China is betting big on another gas engine alternative: methanol cars

Today, the leading company producing methanol from carbon dioxide is Carbon Recycling International, an Icelandic company. Geely invested in CRI in 2015 and partnered to build the world’s largest CO2– a fuel plant in China. When operating, it can recycle 160,000 tons of CO2 emissions from steel mills each year.

The potential for clean production is what makes methanol desirable as a fuel. This is not only a more efficient way to use energy, but also a way to remove existing CO2 from the air. To achieve carbon neutrality by 2060, as China has promised, the country cannot put all its eggs in one basket, such as electric cars. Promoting the use of methanol fuel and clean methanol production could allow China to reach its goal sooner.

Can methanol get out of its dirty roots?

But the future is not all bright and green. Currently, most of China’s methanol is still produced by burning coal. In fact, the ability to power cars with coal instead of oil, which China doesn’t have much of, was the main reason the country pursued methanol in the first place. Today, the Chinese provinces that are leading experiments with methanol cars are also those that have abundant coal resources.

But as Bromberg says, unlike gas and diesel, at least methanol has potential to be green. Methanol production can still have a high carbon footprint today, just as most electric cars in China are still powered by coal-generated electricity. But there is a path to transition from coal-fired methanol to renewable-fired methanol.

“If that’s not the intent—if people aren’t going to pursue low-carbon methanol—you really don’t want to apply methanol at all,” Bromberg says.

Methanol fuel has other potential drawbacks. It has a lower energy density than gasoline or diesel, which requires larger and heavier fuel tanks or drivers may need to fill up more often. This also effectively prevents the use of methanol as an aircraft fuel.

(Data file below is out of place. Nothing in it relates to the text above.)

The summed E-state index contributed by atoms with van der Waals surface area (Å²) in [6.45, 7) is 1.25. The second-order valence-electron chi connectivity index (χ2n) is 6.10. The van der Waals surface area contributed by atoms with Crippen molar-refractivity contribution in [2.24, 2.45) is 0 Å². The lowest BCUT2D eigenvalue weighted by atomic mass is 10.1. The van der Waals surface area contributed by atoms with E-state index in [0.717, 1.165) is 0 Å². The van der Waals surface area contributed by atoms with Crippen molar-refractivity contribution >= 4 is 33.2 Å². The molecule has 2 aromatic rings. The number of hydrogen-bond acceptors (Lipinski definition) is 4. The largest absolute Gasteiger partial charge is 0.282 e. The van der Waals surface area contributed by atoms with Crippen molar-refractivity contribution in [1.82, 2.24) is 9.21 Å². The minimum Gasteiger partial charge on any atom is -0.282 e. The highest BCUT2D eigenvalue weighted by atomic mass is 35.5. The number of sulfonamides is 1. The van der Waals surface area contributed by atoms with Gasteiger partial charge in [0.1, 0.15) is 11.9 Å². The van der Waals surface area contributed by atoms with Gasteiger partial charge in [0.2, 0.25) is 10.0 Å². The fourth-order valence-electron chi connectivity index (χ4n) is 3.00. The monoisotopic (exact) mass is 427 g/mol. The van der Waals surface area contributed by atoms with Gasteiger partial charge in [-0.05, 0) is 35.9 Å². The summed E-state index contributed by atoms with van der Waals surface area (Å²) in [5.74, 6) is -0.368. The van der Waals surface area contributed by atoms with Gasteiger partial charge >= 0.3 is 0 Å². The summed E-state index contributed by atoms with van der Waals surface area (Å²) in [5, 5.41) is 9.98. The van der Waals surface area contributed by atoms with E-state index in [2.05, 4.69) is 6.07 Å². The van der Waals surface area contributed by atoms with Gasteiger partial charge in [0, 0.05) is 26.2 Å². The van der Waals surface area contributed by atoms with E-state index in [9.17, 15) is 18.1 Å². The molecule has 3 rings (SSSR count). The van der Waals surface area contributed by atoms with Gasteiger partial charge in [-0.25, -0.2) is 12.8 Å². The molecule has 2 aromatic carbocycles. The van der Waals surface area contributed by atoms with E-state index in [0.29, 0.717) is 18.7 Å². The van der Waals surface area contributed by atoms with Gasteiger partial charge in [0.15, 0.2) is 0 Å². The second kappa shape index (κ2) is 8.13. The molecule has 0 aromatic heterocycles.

Moreover, methanol is highly toxic by ingestion and moderately toxic by inhalation or when humans are exposed to it in large quantities. Potential harm was a major concern during the pilot program, although the researchers concluded that methanol proved no more toxic to participants than gas.

Apart from China, some other countries such as Germany and Denmark are also exploring the potential of methanol fuels. However, China is at least one step ahead of the rest – even if it remains a big question whether it will repeat its success in developing electric cars or follow the path of another country with a large auto industry.

In 1982, California offered subsidies to automakers to make over 900 cars on methanol in a pilot program. The Reagan administration even pushed for the Alternative Motor Fuels Act to promote the use of methanol. But a lack of advocacy and the falling price of gasoline prevented further exploration of methanol fuel, and pilot drivers, while generally satisfied with the performance of their cars, complained about the presence of methanol fuel and the lower mileage compared to cars on gas. California officially ended the use of methanol cars in 2005, and there have been no similar experiments in the US since then.